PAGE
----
All medical facilities regardless of size and areas of expertise, prepare, send, receive, and submit medical insurance claim. The process in the last several years has grown so complicated with changing laws and regulations that, to efficiently manage a medical practice or establishment, it’s necessary to computerize records and the process of billing.
Nearly all hospitals doctors, hospitals, and other medical facilities that are equipped with electronic patient records have the software, via the company that provided their software and hardware, an Electronics Claims Submissionsystem. This permits them to submit medical claims to various insurance companies , such as Medicare or Blue Cross Blue Shield. You can submit insurance claims through sending them via phone using a modem, or by putting the claim on a magnetic tape, and then mailing it or sending it to an insurance provider. This is the most commonly used ways of submitting claims to insurance.
No matter how the claim was made after the claim has been accepted by the insurance company the company prints the claim determination and then sends it back to a medical provider. At this point,it is then necessary for the provider’s staff to manually enter into their records the decision made on the form returned to claim and rely on their knowledge of claim interpretation and how their particular medical system processes claims. This process is lengthy expensive and costly and is prone to human errors.
The only exception to this method of return is the transmission of the claim determination via a telephone line data link or tape-to-tape transfer. These options can be quite expensive and require specialized software. They aren’t affordable by the majority of hospitals, clinics and practices.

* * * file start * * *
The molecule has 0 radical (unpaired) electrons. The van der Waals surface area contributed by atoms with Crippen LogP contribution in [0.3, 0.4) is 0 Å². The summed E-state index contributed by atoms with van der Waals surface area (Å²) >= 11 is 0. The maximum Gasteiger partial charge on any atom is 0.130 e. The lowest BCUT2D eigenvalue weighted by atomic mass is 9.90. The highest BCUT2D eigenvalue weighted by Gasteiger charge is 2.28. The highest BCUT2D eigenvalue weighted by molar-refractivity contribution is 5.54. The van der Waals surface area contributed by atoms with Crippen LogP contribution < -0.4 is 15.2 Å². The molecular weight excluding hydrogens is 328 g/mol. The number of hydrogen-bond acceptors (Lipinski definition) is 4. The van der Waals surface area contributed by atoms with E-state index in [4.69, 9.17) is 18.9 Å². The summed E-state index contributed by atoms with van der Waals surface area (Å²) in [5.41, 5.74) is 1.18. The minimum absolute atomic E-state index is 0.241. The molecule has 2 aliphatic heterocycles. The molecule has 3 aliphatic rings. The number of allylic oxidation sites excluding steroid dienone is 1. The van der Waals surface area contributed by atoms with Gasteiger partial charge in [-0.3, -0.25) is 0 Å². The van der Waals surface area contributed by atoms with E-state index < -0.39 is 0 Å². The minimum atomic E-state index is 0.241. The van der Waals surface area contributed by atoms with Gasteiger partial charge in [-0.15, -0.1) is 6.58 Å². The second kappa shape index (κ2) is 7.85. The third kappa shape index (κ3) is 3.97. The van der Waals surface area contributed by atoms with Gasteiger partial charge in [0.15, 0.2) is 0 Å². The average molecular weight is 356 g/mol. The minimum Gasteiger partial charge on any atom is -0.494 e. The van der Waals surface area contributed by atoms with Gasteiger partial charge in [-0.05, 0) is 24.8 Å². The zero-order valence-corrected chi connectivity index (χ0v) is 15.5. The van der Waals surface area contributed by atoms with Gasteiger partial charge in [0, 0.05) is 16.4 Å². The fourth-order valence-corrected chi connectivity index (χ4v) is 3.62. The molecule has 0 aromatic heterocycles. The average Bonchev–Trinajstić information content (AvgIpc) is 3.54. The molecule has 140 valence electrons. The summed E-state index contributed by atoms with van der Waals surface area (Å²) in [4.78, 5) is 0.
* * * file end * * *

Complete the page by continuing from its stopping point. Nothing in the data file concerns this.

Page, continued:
There are two options that can automate the process of posting insurance claims. They are accessible to a limited amount of medical offices scattered across different states. In the first method, the insurance company will post its assessment of the claim directly to the service’s medical system over the telephone line via the modem. The medical institution must have complete faith that the insurer will reimburse the right amount and send the correct amount. They should also surrender all control of their medical system, and take away all security measures from their medical system in order to be able to accept the insurance provider. The medical institution or medical office mustalso be running only the medical software program that the insurance company’s software can communicate with. This isn’t possible because of these limitations.